Day Eleven: Motel Grunge

image:keywesthotel.com

I wake up wondering where I am for a second.  The hum of the room refrigerator and seeing my mom in the other bed shifts my brain into present thinking.  We are staying in a Superior Inn.  Mom had remembered receiving a free night gift card as part of her payment for writing some copy for the chain’s updated brochures.  She and dad hadn’t used it and it would expire by the end of the year, so here we are.

Taking quick inventory I feel like a troop of ducks with dirty feet have marched around my mouth, my hair is a major convention of snarls, and  I’m trying to not get grossed out that I’m sleeping in my day old t-shirt and underwear.  Mom fared better by spotting she had her gym bag in the backseat of her car.  She had fresh workout clothes in there from having procrastinated going to the a couple of days before.  I  feel disgustingly grungy.  I glance at the bedside table clock: 10:37 am.  What if check out had been ten o’clock!

“Mom. Mom,” I hsst at her.  She is not a morning person.

“Mmm, Tom—five more minutes, kay?”

“It’s me, Mom.  Dad’s still out of town.  What time do we have to be out of here?  Are we past check out time?”

Mom rolls over and sits up.  “What?  Where?”  She then realizes where we are and flops back on her pillow after glancing at the clock.  “Noon.  We’re good for now.  I’m still tired.  Wake me in twenty minutes, sweetie.  Okay?”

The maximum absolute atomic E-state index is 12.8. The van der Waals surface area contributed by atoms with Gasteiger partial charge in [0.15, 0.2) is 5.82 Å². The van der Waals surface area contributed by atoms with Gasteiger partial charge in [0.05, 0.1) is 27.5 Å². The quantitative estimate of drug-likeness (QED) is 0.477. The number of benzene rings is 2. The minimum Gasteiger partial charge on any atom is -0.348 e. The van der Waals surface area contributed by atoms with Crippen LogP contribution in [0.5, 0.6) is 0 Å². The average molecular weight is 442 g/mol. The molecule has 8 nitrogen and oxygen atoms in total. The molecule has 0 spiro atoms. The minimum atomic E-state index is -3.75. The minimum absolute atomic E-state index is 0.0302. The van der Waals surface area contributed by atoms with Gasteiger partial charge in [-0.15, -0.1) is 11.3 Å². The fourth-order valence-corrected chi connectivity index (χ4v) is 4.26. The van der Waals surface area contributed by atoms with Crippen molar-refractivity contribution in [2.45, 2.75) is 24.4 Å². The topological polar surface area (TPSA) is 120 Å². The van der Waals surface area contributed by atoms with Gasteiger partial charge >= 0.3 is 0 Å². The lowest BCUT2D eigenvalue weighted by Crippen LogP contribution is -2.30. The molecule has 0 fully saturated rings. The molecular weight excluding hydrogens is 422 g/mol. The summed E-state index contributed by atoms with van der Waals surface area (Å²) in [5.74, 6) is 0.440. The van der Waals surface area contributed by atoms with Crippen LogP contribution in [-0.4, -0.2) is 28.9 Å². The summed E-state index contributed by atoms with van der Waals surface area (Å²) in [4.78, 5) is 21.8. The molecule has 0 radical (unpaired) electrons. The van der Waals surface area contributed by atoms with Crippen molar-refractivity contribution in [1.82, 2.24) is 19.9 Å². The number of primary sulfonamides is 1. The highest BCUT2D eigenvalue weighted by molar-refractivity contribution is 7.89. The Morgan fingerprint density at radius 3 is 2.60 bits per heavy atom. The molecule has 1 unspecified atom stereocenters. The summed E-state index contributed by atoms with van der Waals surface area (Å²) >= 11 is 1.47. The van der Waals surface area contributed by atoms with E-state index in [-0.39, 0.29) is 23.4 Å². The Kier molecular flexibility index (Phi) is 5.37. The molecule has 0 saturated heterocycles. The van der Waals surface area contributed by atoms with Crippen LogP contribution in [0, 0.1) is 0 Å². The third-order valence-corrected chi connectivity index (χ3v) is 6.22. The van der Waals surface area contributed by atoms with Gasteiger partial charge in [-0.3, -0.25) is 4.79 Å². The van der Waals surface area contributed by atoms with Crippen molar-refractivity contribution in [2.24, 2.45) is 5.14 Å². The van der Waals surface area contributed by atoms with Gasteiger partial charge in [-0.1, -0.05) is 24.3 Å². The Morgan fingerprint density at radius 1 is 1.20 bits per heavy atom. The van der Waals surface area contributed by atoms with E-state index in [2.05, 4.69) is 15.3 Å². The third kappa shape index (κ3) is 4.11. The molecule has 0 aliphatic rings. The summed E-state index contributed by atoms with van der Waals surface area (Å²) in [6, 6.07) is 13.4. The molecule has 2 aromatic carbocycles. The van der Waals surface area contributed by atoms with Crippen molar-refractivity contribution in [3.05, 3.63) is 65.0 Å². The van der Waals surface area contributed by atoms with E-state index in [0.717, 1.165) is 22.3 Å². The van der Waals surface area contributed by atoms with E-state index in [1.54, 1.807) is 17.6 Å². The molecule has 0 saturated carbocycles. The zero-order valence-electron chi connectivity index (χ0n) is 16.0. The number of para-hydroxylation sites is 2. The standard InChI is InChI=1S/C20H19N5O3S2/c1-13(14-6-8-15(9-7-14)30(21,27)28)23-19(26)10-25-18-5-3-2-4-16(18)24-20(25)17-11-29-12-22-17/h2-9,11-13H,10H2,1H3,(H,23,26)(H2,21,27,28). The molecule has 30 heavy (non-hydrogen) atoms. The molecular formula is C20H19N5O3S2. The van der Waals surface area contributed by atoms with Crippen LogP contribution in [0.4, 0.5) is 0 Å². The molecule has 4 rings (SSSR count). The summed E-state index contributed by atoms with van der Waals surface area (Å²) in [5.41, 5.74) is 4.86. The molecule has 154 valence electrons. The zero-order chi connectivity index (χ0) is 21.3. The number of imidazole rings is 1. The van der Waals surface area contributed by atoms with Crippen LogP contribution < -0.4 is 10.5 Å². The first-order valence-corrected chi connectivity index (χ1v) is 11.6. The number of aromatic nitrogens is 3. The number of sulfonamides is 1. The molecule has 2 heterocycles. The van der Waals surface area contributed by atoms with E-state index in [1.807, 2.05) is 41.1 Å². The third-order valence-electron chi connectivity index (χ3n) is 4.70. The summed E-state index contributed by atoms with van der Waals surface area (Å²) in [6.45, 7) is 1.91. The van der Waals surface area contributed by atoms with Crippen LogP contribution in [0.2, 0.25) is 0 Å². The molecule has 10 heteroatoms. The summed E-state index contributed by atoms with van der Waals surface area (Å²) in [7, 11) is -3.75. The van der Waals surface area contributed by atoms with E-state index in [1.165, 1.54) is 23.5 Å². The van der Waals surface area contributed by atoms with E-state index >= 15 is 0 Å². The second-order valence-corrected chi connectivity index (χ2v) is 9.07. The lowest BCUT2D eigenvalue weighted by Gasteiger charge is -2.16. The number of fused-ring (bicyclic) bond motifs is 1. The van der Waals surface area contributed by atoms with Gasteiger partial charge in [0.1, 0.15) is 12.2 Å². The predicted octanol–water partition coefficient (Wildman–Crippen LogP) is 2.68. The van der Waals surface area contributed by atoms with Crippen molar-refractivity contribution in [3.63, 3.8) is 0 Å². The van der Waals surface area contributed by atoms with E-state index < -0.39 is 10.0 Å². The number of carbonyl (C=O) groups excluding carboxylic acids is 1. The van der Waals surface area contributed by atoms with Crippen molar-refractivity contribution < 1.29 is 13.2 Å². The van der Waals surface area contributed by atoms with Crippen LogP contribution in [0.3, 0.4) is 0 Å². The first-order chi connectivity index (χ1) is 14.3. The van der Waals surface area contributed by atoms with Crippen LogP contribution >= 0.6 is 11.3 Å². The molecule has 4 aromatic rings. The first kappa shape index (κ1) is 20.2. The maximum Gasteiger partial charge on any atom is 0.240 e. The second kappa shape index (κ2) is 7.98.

Sweetie.  Two times in a row. Mom hasn’t called me that in a while.  I don’t know if I like it or not.  It makes me feel like I’m eleven or twelve, which wasn’t too bad of an age if I think about it.  When I was eleven we were living in a treehouse.  It was only for two months and it was summer.  That was the best unconventional living arrangement.  Even better than the yurt.

Dad had heard about a guy living in the treehouse he had built.  Now, if you are thinking of one of those treehouses made out of scraps of wood that a windstorm could knock it over, the kind that has “No Girlz Alowed” painted on some board and nailed up like an ominous warning, you are oh, so wrong. This treehouse truly impressed.  About 800 sq feet, it sat in a large oak tree.  An elaborate staircase led up to it and once in there it became difficult to imagine living on the ground again.  Dad got the go ahead from Smithsonian to write about “Living Out On A Limb: Treehouse Residents.”